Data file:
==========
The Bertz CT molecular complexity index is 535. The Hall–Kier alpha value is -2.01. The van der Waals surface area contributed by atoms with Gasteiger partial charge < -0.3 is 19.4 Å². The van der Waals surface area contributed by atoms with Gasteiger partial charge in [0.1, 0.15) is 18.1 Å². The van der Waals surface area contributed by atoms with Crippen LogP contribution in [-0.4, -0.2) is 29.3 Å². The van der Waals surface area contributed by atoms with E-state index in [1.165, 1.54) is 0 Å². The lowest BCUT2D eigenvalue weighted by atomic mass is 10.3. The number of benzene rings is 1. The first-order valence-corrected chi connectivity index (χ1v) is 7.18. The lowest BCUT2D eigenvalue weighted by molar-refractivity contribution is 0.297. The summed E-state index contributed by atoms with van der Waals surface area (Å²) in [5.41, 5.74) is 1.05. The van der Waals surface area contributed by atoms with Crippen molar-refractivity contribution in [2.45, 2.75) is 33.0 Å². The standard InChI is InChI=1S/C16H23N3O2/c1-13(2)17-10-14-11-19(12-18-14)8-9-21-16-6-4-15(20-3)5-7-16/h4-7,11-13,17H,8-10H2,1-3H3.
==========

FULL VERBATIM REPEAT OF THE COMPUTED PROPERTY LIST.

The Bertz CT molecular complexity index is 535. The Hall–Kier alpha value is -2.01. The van der Waals surface area contributed by atoms with Gasteiger partial charge < -0.3 is 19.4 Å². The van der Waals surface area contributed by atoms with Gasteiger partial charge in [0.1, 0.15) is 18.1 Å². The van der Waals surface area contributed by atoms with Crippen LogP contribution in [-0.4, -0.2) is 29.3 Å². The van der Waals surface area contributed by atoms with E-state index in [1.165, 1.54) is 0 Å². The lowest BCUT2D eigenvalue weighted by atomic mass is 10.3. The number of benzene rings is 1. The first-order valence-corrected chi connectivity index (χ1v) is 7.18. The lowest BCUT2D eigenvalue weighted by molar-refractivity contribution is 0.297. The summed E-state index contributed by atoms with van der Waals surface area (Å²) in [5.41, 5.74) is 1.05. The van der Waals surface area contributed by atoms with Crippen molar-refractivity contribution in [2.45, 2.75) is 33.0 Å². The standard InChI is InChI=1S/C16H23N3O2/c1-13(2)17-10-14-11-19(12-18-14)8-9-21-16-6-4-15(20-3)5-7-16/h4-7,11-13,17H,8-10H2,1-3H3.